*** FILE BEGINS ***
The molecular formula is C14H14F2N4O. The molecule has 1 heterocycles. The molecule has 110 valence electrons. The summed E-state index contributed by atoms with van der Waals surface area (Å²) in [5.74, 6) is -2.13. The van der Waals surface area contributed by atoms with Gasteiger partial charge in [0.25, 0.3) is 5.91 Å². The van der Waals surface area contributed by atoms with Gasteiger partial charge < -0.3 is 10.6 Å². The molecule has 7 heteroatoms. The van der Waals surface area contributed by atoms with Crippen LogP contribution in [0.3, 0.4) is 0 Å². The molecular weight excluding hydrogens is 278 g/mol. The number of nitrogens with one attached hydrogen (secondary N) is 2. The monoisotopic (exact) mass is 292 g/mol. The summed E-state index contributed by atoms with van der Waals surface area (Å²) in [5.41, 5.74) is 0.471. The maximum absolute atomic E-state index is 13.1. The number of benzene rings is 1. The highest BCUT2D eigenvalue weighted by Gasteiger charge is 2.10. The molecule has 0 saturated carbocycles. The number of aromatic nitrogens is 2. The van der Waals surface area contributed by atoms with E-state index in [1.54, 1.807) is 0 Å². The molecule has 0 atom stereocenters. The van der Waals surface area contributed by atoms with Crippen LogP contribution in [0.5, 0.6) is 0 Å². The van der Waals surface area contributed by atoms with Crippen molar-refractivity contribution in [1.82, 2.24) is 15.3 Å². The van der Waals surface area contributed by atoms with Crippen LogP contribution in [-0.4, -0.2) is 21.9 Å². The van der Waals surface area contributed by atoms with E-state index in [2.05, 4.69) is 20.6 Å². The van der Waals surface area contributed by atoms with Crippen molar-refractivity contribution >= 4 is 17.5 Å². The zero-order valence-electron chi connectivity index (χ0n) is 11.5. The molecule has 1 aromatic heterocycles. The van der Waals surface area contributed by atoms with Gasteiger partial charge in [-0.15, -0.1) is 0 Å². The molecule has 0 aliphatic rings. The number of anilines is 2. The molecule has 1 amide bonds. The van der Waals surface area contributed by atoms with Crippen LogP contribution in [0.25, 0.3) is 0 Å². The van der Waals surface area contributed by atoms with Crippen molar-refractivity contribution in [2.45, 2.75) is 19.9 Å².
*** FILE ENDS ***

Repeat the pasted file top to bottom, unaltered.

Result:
The molecular formula is C14H14F2N4O. The molecule has 1 heterocycles. The molecule has 110 valence electrons. The summed E-state index contributed by atoms with van der Waals surface area (Å²) in [5.74, 6) is -2.13. The van der Waals surface area contributed by atoms with Gasteiger partial charge in [0.25, 0.3) is 5.91 Å². The van der Waals surface area contributed by atoms with Gasteiger partial charge < -0.3 is 10.6 Å². The molecule has 7 heteroatoms. The van der Waals surface area contributed by atoms with Crippen LogP contribution in [0.3, 0.4) is 0 Å². The molecular weight excluding hydrogens is 278 g/mol. The number of nitrogens with one attached hydrogen (secondary N) is 2. The monoisotopic (exact) mass is 292 g/mol. The summed E-state index contributed by atoms with van der Waals surface area (Å²) in [5.41, 5.74) is 0.471. The maximum absolute atomic E-state index is 13.1. The number of benzene rings is 1. The highest BCUT2D eigenvalue weighted by Gasteiger charge is 2.10. The molecule has 0 saturated carbocycles. The number of aromatic nitrogens is 2. The van der Waals surface area contributed by atoms with E-state index in [1.54, 1.807) is 0 Å². The molecule has 0 atom stereocenters. The van der Waals surface area contributed by atoms with Crippen LogP contribution in [0.5, 0.6) is 0 Å². The van der Waals surface area contributed by atoms with Crippen molar-refractivity contribution in [1.82, 2.24) is 15.3 Å². The van der Waals surface area contributed by atoms with Crippen LogP contribution in [-0.4, -0.2) is 21.9 Å². The van der Waals surface area contributed by atoms with E-state index in [2.05, 4.69) is 20.6 Å². The van der Waals surface area contributed by atoms with Crippen molar-refractivity contribution >= 4 is 17.5 Å². The zero-order valence-electron chi connectivity index (χ0n) is 11.5. The molecule has 1 aromatic heterocycles. The van der Waals surface area contributed by atoms with Gasteiger partial charge in [-0.15, -0.1) is 0 Å². The molecule has 0 aliphatic rings. The number of anilines is 2. The molecule has 1 amide bonds. The van der Waals surface area contributed by atoms with Crippen LogP contribution in [0.25, 0.3) is 0 Å². The van der Waals surface area contributed by atoms with Crippen molar-refractivity contribution in [2.45, 2.75) is 19.9 Å².